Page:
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avoiding pain and avoiding flexion

tknow1978ttknow1978 Posts: 30
edited 06/11/2012 - 8:44 AM in Lower Back Pain
Hi, I'm relatively new to posting here. I've commented on some others posts, but this is the first i've started.

I'm very frustrated after seeing the doctor today. I love my GP, but... Long story short I think he is afraid to send me to PT, which I can appreciate, but when I ask questions about appropriate types and levels of activity his response is to tell me to avoid anything that causes pain. So I tell him that if I do that then I will spend most of my time on the couch and I doubt that is doing me any good in the long run. So he then says well you need to be walking and I tell him that I get on the treadmill and can walk a bit then I get off and sit or lay down and then later try to walk again later. (BTW it takes me 10 min to walk 0.2 miles and I normally work as a nurse walking quickly up and down halls for hours so this is a huge decline in activity level)And so then he says he wants me to walk a lot, but walking is the most painful activity/position for me. I'm just confused. Avoid pain/activity or push it and work through the pain. The same goes with flexion. I'm told to avoid it, but if i stand up straight it really hurts. And as I walk farther i tend to lean forward or hunch over because then my leg hurts less. unfortuneately if i walk much bent forward then my back gets tighter and tighter. and by the way pain meds dont work much and certainly dont improve my level of function. My biggest fear is that i will do something to worsen my back, because i tend to push through the pain too much sometimes and pay for it. I've made myself start protecting my back, but im confused about what to do. I can't have surgery right now on my back. I have already had L4,5 microdiscectomy 09/08, L4,5 laminectomy 12/08 and my doc said he thinks i will have another failed surgery if i dont lose weight before i have a fusion. I have had multiple ESI's and I am prescribed percocet and ultram. Any advice would be appreciated.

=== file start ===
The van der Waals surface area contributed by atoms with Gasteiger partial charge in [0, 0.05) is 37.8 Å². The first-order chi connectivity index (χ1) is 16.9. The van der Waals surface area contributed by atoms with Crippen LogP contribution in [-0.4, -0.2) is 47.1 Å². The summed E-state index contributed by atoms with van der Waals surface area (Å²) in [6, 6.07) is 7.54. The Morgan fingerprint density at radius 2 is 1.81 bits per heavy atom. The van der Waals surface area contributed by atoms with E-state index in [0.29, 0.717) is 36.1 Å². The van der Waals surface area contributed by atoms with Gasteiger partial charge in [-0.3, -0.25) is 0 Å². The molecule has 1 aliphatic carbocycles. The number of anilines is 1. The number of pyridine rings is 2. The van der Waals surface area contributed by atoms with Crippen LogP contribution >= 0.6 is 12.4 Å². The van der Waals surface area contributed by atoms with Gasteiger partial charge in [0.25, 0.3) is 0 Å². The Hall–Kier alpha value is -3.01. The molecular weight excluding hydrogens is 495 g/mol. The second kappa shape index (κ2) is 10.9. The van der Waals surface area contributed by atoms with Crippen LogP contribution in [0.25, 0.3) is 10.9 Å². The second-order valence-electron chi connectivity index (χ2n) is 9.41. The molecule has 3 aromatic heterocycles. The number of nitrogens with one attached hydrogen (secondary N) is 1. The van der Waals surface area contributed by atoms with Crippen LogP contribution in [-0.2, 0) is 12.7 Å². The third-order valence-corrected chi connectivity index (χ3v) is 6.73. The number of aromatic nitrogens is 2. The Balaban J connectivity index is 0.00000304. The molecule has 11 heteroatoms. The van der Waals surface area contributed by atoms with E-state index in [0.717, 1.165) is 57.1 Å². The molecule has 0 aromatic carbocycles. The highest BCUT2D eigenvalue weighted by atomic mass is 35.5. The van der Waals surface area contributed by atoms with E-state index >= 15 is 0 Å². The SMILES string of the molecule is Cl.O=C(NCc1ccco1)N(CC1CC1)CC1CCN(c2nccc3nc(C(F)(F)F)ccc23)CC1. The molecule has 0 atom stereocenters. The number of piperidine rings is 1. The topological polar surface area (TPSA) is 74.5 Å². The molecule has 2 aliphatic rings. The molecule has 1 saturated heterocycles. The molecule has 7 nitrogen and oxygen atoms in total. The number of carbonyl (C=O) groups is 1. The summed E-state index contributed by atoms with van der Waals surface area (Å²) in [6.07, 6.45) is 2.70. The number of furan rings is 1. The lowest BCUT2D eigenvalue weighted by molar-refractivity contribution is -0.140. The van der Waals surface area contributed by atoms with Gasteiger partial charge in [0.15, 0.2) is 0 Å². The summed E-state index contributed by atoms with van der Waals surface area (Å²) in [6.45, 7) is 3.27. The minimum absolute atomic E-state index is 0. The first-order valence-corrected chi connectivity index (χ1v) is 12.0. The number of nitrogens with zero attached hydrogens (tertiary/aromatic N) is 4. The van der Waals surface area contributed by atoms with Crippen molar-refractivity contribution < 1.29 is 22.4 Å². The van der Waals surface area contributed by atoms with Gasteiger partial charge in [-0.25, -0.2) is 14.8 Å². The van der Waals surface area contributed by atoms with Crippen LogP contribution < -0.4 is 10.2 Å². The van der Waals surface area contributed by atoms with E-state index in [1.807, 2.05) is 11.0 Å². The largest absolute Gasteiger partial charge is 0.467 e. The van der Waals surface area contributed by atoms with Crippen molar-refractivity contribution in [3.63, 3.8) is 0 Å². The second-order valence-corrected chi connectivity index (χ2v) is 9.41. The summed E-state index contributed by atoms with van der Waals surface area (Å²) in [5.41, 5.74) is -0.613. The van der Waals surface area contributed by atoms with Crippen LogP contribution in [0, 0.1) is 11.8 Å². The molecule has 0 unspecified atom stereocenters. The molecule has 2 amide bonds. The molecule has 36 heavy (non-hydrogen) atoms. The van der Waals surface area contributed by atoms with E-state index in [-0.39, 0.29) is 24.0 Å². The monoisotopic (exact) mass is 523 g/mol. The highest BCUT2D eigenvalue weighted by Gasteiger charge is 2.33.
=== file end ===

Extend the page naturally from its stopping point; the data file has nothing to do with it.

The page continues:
• My advice would be to seek a second opinion with a board-certified physiatrist. You're a nurse so you may be familiar with the speciality, and since you have had ESI's you may already have a physiatrist?

    I think a physiatrist could really help you by giving you more specific guidelines about activity and the do's and don'ts for your specific condition. Physiatrist are also usually excellent diagnosticians. I'm not sure if you know specifically what is causing the continuing pain, but I think narrowing that down so they know what they are treating would be helpful.

    A lot of times the more protective we get with our biomechanics the worse it can actually make things. Physical therapy has always helped me break out of that protective mode and helped me define what I can and can't do safely, so if your doctor thinks it's appropriate that could be a good idea. A physiatrist will also be able to help with non-surgical pain management to make sure your pain is adequately controlled. To me it just sounds like you need a plan for how to manage this, and I think a physiatrist would be able to help you with that.

    Good luck, and welcome to the boards :)
  • ok this probably sounds dumb, but what is the difference between a physical therapist and a physiatrist? Is a physiatrist a medical doctor or like a chiropractor? My pain management doc has a rehab person in his office but he never suggested this as an option for me. My GP and neurosurgeon both thought chiropractics to be a bad idea. My pain is from the L4,5 herniation. Thanks for your suggestion.